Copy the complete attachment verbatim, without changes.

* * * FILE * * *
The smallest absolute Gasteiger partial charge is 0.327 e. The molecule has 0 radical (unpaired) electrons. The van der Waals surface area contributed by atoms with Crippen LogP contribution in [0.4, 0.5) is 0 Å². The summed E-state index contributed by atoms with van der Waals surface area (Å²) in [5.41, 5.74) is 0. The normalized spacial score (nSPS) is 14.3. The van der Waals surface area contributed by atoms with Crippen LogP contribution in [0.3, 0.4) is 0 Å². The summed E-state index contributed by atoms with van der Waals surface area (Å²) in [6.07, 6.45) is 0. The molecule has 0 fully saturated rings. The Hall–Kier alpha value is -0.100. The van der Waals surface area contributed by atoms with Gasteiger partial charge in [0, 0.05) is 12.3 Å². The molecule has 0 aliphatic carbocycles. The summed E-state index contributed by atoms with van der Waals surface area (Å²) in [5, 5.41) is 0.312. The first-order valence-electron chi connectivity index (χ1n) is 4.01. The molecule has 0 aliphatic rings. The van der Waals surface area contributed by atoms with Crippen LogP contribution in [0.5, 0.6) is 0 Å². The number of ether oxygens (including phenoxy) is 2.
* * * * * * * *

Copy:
The smallest absolute Gasteiger partial charge is 0.327 e. The molecule has 0 radical (unpaired) electrons. The van der Waals surface area contributed by atoms with Crippen LogP contribution in [0.4, 0.5) is 0 Å². The summed E-state index contributed by atoms with van der Waals surface area (Å²) in [5.41, 5.74) is 0. The normalized spacial score (nSPS) is 14.3. The van der Waals surface area contributed by atoms with Crippen LogP contribution in [0.3, 0.4) is 0 Å². The summed E-state index contributed by atoms with van der Waals surface area (Å²) in [6.07, 6.45) is 0. The molecule has 0 fully saturated rings. The Hall–Kier alpha value is -0.100. The van der Waals surface area contributed by atoms with Gasteiger partial charge in [0, 0.05) is 12.3 Å². The molecule has 0 aliphatic carbocycles. The summed E-state index contributed by atoms with van der Waals surface area (Å²) in [5, 5.41) is 0.312. The first-order valence-electron chi connectivity index (χ1n) is 4.01. The molecule has 0 aliphatic rings. The van der Waals surface area contributed by atoms with Crippen LogP contribution in [0.5, 0.6) is 0 Å². The number of ether oxygens (including phenoxy) is 2.